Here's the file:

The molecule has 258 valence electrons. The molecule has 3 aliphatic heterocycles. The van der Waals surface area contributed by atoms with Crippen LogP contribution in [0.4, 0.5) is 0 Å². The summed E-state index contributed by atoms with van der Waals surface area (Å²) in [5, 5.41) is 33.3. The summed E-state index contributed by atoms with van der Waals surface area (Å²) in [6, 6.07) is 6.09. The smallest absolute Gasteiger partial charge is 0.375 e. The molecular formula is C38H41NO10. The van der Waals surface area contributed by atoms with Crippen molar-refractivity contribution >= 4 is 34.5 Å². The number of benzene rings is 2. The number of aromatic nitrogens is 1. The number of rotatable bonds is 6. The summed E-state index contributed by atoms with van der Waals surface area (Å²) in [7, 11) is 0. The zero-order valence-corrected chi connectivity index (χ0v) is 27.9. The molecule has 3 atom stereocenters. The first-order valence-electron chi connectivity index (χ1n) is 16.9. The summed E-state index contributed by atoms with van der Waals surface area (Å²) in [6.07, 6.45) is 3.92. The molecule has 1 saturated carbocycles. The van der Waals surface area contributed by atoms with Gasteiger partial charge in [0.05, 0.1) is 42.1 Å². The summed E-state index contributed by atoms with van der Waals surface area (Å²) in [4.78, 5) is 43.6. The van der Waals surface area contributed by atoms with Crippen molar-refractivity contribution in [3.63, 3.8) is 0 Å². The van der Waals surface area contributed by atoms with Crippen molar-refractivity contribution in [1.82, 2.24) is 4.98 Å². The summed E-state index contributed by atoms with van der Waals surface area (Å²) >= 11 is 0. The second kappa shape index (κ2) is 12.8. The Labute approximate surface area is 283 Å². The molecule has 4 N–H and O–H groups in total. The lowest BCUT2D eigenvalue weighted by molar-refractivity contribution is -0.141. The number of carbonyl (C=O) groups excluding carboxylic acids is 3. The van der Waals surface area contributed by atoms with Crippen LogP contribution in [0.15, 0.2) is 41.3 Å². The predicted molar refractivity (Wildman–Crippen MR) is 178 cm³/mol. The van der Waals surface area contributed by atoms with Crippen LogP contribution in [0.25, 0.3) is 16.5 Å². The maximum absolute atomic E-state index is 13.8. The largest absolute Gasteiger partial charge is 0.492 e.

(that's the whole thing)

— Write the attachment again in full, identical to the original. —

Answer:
The molecule has 258 valence electrons. The molecule has 3 aliphatic heterocycles. The van der Waals surface area contributed by atoms with Crippen LogP contribution in [0.4, 0.5) is 0 Å². The summed E-state index contributed by atoms with van der Waals surface area (Å²) in [5, 5.41) is 33.3. The summed E-state index contributed by atoms with van der Waals surface area (Å²) in [6, 6.07) is 6.09. The smallest absolute Gasteiger partial charge is 0.375 e. The molecular formula is C38H41NO10. The van der Waals surface area contributed by atoms with Crippen molar-refractivity contribution >= 4 is 34.5 Å². The number of benzene rings is 2. The number of aromatic nitrogens is 1. The number of rotatable bonds is 6. The summed E-state index contributed by atoms with van der Waals surface area (Å²) in [7, 11) is 0. The zero-order valence-corrected chi connectivity index (χ0v) is 27.9. The molecule has 3 atom stereocenters. The first-order valence-electron chi connectivity index (χ1n) is 16.9. The summed E-state index contributed by atoms with van der Waals surface area (Å²) in [6.07, 6.45) is 3.92. The molecule has 1 saturated carbocycles. The van der Waals surface area contributed by atoms with Gasteiger partial charge in [0.05, 0.1) is 42.1 Å². The summed E-state index contributed by atoms with van der Waals surface area (Å²) in [4.78, 5) is 43.6. The van der Waals surface area contributed by atoms with Crippen molar-refractivity contribution in [3.63, 3.8) is 0 Å². The van der Waals surface area contributed by atoms with Crippen molar-refractivity contribution in [1.82, 2.24) is 4.98 Å². The summed E-state index contributed by atoms with van der Waals surface area (Å²) >= 11 is 0. The second kappa shape index (κ2) is 12.8. The Labute approximate surface area is 283 Å². The molecule has 4 N–H and O–H groups in total. The lowest BCUT2D eigenvalue weighted by molar-refractivity contribution is -0.141. The number of carbonyl (C=O) groups excluding carboxylic acids is 3. The van der Waals surface area contributed by atoms with Crippen LogP contribution in [0.15, 0.2) is 41.3 Å². The predicted molar refractivity (Wildman–Crippen MR) is 178 cm³/mol. The van der Waals surface area contributed by atoms with Crippen LogP contribution in [0.25, 0.3) is 16.5 Å². The maximum absolute atomic E-state index is 13.8. The largest absolute Gasteiger partial charge is 0.492 e.